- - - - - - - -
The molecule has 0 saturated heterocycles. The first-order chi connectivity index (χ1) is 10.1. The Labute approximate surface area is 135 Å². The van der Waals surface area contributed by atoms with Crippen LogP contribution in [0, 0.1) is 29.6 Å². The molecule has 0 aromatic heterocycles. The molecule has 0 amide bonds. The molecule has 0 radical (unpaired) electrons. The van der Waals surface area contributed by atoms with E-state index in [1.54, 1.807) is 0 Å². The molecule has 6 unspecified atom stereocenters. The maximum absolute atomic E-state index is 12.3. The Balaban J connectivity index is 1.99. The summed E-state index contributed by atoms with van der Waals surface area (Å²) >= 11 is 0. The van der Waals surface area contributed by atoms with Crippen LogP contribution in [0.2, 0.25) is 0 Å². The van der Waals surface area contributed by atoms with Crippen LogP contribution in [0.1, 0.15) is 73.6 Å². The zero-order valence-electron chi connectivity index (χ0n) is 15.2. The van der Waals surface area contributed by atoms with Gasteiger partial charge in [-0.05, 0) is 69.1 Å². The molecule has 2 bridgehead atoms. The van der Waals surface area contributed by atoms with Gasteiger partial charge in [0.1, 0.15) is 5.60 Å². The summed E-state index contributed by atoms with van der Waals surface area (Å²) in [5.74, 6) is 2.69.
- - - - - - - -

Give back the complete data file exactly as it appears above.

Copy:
The molecule has 0 saturated heterocycles. The first-order chi connectivity index (χ1) is 10.1. The Labute approximate surface area is 135 Å². The van der Waals surface area contributed by atoms with Crippen LogP contribution in [0, 0.1) is 29.6 Å². The molecule has 0 aromatic heterocycles. The molecule has 0 amide bonds. The molecule has 0 radical (unpaired) electrons. The van der Waals surface area contributed by atoms with E-state index in [1.54, 1.807) is 0 Å². The molecule has 6 unspecified atom stereocenters. The maximum absolute atomic E-state index is 12.3. The Balaban J connectivity index is 1.99. The summed E-state index contributed by atoms with van der Waals surface area (Å²) >= 11 is 0. The van der Waals surface area contributed by atoms with Crippen LogP contribution in [0.2, 0.25) is 0 Å². The van der Waals surface area contributed by atoms with Crippen LogP contribution in [0.1, 0.15) is 73.6 Å². The zero-order valence-electron chi connectivity index (χ0n) is 15.2. The van der Waals surface area contributed by atoms with Gasteiger partial charge in [-0.05, 0) is 69.1 Å². The molecule has 2 bridgehead atoms. The van der Waals surface area contributed by atoms with Gasteiger partial charge in [0.1, 0.15) is 5.60 Å². The summed E-state index contributed by atoms with van der Waals surface area (Å²) in [5.74, 6) is 2.69.